“She was so honest with the project, and she was saying she wasn’t a photographer … and she wasn’t going to edit these photos because ‘I want to take pictures of you’ — that made me feel even more comfortable,” Gutierrez said.
She said it was amazing to be able to open up to a stranger about the aspects of her identity that made her feel insecure. She said the project helped her embrace what made her different.
In Gutierrez’s post, she said she used to feel insecure about her thick body type and dark body hair. Now, she has learned to accept her insecurities.
“I used to sit in the back of the class, because I feel everyone was looking at me, and staring at me because I was hairy and had a mustache and a unibrow and just had a hairy body,” she said in her post. “Now I embrace it.”
Awwad said she begins each shoot without her camera. She meets participants wherever they say they feel most beautiful and gets to know them. Lockett wanted to meet in Taco Bell, but others have asked to meet in their bedrooms or even outside naked, Awwad said.
As they become more comfortable, she uses her camera to snap pictures. Awwad asks questions regarding beauty while capturing the interviewees on camera, she said.
“The emotions that are captured, if any, are all authentic and real because it’s happening in the moment,” she said. “I don’t go in with a set of questions — I just want to have a conversation.”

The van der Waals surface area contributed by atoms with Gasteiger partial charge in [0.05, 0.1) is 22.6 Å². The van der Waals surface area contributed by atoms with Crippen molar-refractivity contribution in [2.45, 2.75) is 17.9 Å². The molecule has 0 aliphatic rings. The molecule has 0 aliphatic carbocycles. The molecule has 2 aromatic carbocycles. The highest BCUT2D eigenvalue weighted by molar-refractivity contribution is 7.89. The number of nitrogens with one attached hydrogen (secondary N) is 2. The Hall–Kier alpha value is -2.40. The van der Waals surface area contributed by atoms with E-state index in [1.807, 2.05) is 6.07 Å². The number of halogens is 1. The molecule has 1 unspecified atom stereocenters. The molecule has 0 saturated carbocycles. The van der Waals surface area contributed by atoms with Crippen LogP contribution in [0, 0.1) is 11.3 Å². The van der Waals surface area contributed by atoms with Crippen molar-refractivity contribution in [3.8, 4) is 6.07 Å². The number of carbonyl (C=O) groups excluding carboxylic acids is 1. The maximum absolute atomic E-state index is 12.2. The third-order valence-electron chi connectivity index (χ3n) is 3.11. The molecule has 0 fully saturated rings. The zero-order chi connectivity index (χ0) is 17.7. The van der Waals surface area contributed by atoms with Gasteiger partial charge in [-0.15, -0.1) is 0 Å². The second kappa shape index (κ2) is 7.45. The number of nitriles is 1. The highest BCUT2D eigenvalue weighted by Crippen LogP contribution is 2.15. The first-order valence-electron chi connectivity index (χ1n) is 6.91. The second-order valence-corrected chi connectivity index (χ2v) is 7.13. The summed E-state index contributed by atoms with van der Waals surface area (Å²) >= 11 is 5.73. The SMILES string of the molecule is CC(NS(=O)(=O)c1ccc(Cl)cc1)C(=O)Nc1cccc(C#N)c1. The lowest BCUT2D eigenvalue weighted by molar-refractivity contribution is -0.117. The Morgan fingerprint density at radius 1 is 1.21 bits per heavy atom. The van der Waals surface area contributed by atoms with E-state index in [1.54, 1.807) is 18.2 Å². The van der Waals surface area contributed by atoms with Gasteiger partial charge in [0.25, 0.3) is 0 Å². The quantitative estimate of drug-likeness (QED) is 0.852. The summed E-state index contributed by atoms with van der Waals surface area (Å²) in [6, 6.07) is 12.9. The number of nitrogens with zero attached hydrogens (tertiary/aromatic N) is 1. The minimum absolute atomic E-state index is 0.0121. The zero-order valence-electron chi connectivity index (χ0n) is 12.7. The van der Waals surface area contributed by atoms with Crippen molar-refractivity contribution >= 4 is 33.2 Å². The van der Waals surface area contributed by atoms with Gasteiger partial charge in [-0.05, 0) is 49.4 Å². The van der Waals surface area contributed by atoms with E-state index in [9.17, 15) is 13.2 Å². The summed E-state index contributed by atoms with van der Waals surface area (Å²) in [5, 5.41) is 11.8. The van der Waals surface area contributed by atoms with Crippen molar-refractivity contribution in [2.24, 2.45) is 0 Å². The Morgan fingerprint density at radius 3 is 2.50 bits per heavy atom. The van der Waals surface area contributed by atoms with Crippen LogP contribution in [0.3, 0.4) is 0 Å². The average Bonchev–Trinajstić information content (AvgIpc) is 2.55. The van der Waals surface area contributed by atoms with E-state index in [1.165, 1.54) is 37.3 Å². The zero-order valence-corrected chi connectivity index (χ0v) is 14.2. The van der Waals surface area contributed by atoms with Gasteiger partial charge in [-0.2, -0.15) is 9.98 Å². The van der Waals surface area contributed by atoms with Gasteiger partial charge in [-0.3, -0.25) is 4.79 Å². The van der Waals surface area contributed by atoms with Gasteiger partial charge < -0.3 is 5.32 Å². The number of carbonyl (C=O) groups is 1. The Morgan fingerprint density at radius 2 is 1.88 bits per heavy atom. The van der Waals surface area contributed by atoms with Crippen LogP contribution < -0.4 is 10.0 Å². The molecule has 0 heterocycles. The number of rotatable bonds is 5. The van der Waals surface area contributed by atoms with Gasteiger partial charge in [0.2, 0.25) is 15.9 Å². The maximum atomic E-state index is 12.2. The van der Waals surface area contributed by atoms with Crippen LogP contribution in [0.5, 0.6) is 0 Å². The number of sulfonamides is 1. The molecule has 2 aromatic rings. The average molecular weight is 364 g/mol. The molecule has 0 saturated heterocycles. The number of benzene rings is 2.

Sophomore Jelani Williams, a good friend of Awwad and participant in the #beautifullyme campaign, said he wanted to participate because he has seen the internalized prejudice against darker skin colors and non-European features in society and at Ithaca College. He said this project gave him a platform to share his story as a black man and allowed him to represent other people of color who may have similar stories.
“I had the chance to represent their feelings through my own,” Williams said.
In his post, Williams said that when he was living in Jamaica, he often felt insecure about his dark complexion because women always spoke about light-skinned men. To try to feel more attractive, he said, he used to scrub his face with cornmeal, lime juice and bleach to lighten his complexion. Looking back on this experience, he said he now thinks differently.
“I think being a beautiful black man means loving all the African features we were taught to hate, both in ourselves as black men and more importantly in the black women who we often make feel so unloved for not appreciating their beautiful skin tones, hair textures and diverse body types,” he said.
Williams said that seeing other people’s stories posted on Awwad’s social media showed him and others that everyone has insecurities. Seeing these people be vocal, vulnerable and open about their insecurities made him realize that everyone walks around with baggage, he said.
“It’s really touching because I feel like other people can accept their own insecurities or move toward accepting their own insecurities by seeing other people’s,” he said.